Photograph by Matt Wignall
The Delta Spirit’s album Tomorrow Goes Away is lovely collection of sharp melodic pop with tips of the hat to Country, Folk, and Indie Rock under the umbrella of a crisp and clean production that lets the unfettered interplay of the band members shine through. In short it’s a hoot. The album – recorded in a cabin – hops from danceable romps (Trashcan) to somber hungover sadness (House built For Two) to sloppy garagey stumbles (Parade) with a joyous grace and confidence. If you like hummable melodies, droll arrangements, and solid live performances their show tomorrow night at Walter’s On Washington with Dr. Dog and Seth Kaufman is likely one you do not want to miss.

Lucky for us we got a hold of producer turned full time band member Kelly Winrich who was good enough to play five questions with us.

1) Ode To Sunshine was produced/engineered in a cabin but the production is really sharp and at times even lush. I suspect the cabin wasn’t on par with what Abe Lincoln grew up in so what was the cabin/studio like? What equipment did you bring in and how was the recording approached?

First and foremost, and probably the most important characteristic of the cabin, was that it was almost entirely unfurnished. It was half forest-green carpet, half oak wood floors. There was a freshly tuned upright piano waiting for us there, compliments of the Derek Shaw (the owner). There were glass windows or doors that allowed you too see into to each room. It was almost like it was built to be a studio. We still set up all in one room, to capture a live sound. Everyone was facing each other, and had a personal monitor speaker (no headphones). Most songs were recorded this way, save a few vocal/percussion overdubs. As far as the “lush” production is concerned, there were a few songs that we recorded in a traditional way (i.e. drums separately, layering, etc.). Ultimately, we catered to the song…if it didn’t feel full enough, we adjusted to make it feel right. For the most part, we got lucky, and stuck to first takes.

2) Trashcan is a great pop song – a get off your feet and dance kind of song – but the rest of the album is a bit less light which makes Trashcan kind of stick out to the point where it took me some time to get past that song and get into the rest of the album (which I think is great). I’m just kind of curious about how you approach what goes on an album, what gets left off, and tracking. In effect what is your approach to editing and flow? Also is there any thematic thread in all the lyrics that you find yourself returning to?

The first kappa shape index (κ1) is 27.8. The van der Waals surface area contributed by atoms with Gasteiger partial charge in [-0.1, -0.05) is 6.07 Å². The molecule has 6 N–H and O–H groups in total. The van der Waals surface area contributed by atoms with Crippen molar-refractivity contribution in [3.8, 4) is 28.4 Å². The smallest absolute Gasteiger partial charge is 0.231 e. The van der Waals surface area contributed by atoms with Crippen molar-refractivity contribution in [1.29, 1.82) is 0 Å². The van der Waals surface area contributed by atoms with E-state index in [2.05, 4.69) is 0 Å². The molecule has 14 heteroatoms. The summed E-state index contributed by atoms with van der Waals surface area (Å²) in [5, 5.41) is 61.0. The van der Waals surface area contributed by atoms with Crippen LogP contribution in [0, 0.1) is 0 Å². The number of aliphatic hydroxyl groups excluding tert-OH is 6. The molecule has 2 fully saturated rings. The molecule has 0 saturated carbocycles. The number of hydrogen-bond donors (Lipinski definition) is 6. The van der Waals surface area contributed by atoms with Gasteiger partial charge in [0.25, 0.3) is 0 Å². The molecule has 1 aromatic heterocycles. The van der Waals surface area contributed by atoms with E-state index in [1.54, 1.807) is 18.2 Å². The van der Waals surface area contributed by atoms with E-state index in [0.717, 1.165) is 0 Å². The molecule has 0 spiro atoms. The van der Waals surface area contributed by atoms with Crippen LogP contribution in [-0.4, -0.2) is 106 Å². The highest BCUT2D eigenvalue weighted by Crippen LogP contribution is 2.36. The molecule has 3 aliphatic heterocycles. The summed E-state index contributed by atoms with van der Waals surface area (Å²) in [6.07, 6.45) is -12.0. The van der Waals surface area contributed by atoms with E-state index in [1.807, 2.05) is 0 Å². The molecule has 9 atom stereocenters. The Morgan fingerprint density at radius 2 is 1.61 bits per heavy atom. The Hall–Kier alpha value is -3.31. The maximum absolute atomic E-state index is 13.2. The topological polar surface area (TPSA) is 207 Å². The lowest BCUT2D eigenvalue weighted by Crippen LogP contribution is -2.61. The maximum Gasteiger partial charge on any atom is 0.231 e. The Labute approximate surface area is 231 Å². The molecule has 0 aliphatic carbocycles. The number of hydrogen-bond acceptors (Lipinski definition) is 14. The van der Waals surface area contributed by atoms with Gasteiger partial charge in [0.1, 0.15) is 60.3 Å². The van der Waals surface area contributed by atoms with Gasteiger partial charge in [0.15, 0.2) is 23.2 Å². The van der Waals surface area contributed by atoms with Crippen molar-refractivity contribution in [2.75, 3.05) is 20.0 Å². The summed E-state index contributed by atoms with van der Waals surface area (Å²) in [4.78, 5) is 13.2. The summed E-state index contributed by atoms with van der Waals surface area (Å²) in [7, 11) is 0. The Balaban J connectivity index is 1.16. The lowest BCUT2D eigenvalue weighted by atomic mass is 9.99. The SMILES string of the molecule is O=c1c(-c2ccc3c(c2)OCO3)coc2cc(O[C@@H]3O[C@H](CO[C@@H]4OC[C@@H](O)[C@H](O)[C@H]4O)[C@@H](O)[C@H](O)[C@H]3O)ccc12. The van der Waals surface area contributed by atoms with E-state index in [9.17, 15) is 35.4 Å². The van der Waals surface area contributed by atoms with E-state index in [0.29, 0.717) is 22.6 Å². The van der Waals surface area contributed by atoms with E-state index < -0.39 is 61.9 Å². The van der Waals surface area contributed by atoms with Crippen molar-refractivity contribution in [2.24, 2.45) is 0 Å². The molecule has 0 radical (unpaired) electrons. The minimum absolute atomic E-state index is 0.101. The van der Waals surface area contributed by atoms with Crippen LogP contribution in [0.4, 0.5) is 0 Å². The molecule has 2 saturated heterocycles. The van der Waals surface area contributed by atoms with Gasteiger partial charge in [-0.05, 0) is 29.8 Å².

There might be a reason that trashcan sticks out from the rest. It evolved from jam that only included myself on bass, Matt on piano, and a friend/non-band member Al Kweskin on drums. So the fact that it was only a partial group of the band may have been the reason the song was created in such a lighter mood. And if anything, the only reason certain songs were left off the album, was because of a lyrical or production inconsistency. And then some just downright didn’t fit. We definitely took some time deciding the order and flow of the record. We arranged the track-list in a way that felt natural, from tempo, to key, to space between songs. And to answer the last question, lyrical themes are not as important to us as the individual song lyrics themselves, though since Matt writes the majority of the lyrics, that might be a theme in itself.

3) The album has some nice contrasts in approach like The Strange Vine evokes a Roy Orbison lushness whereas Parade sounds like some dirty drunken garage band sloppiness (particularly the guitar phrasing). I’m kind of curious how the songs evolved from composition to recording in terms of tone and arrangements.

That’s what we were going for. We knew what we didn’t like, and everything else was up for grabs. And when we started recording, some songs came easy and some songs needed last minute work. It all came down to the take. Parade, in particular, was the last song written for the record, so that may account for it’s raw production and sound.

4) You guys have a pretty solid rep for lively performances. How do you approach the road, particularly the challenge of performing the same songs night after night and still keep it fresh?

Matt puts it best when he says “We try our best to really think about the song when we’re performing” And that usually pertains to the lyrics and dynamics. I would say we play every song different each night, whether we mean to or not, and that keeps it fresh.

5) The new album wasn’t recorded for Rounder but is being re-issued by Rounder. How did you go from unsigned band* to suddenly scoring a deal with Rounder and how has it changed how your fans view you?

We approached a possible record deal with caution. We’re all about moving forward, and we weren’t interested in letting a label set us back. But when we decided to sign to Rounder we were all confident in the people that were behind the label, not dollar signs or some flashy artist roster. And if fans are turned off by our decision to sign to Rounder, then maybe they’re interested in the music for the wrong reason.

The Delta Spirit on Myspace (Link)
The Delta Spirit (Link)
Rounder Records (Link)
* Note that the band did release an EP on Monarchy Music before this album.